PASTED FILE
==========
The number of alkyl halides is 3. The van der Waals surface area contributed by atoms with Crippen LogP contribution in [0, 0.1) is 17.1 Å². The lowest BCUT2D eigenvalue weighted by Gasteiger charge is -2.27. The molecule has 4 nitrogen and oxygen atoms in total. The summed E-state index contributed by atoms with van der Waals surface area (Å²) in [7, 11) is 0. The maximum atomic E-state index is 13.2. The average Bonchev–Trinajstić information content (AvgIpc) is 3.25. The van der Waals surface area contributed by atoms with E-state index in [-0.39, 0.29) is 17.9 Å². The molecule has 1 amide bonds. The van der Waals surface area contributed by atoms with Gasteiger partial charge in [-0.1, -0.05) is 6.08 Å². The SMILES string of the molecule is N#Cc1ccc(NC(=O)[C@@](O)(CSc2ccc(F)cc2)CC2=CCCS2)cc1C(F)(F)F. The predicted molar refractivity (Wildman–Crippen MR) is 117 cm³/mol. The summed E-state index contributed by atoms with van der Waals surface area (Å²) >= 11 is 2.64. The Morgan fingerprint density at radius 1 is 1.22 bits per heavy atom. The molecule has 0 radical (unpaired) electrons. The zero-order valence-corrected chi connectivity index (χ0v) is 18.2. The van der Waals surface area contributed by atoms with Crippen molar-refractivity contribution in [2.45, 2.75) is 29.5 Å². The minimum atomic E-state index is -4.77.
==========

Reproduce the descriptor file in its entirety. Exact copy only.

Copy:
The number of alkyl halides is 3. The van der Waals surface area contributed by atoms with Crippen LogP contribution in [0, 0.1) is 17.1 Å². The lowest BCUT2D eigenvalue weighted by Gasteiger charge is -2.27. The molecule has 4 nitrogen and oxygen atoms in total. The summed E-state index contributed by atoms with van der Waals surface area (Å²) in [7, 11) is 0. The maximum atomic E-state index is 13.2. The average Bonchev–Trinajstić information content (AvgIpc) is 3.25. The van der Waals surface area contributed by atoms with E-state index in [-0.39, 0.29) is 17.9 Å². The molecule has 1 amide bonds. The van der Waals surface area contributed by atoms with Gasteiger partial charge in [-0.1, -0.05) is 6.08 Å². The SMILES string of the molecule is N#Cc1ccc(NC(=O)[C@@](O)(CSc2ccc(F)cc2)CC2=CCCS2)cc1C(F)(F)F. The predicted molar refractivity (Wildman–Crippen MR) is 117 cm³/mol. The summed E-state index contributed by atoms with van der Waals surface area (Å²) >= 11 is 2.64. The Morgan fingerprint density at radius 1 is 1.22 bits per heavy atom. The molecule has 0 radical (unpaired) electrons. The zero-order valence-corrected chi connectivity index (χ0v) is 18.2. The van der Waals surface area contributed by atoms with Crippen molar-refractivity contribution in [2.45, 2.75) is 29.5 Å². The minimum atomic E-state index is -4.77.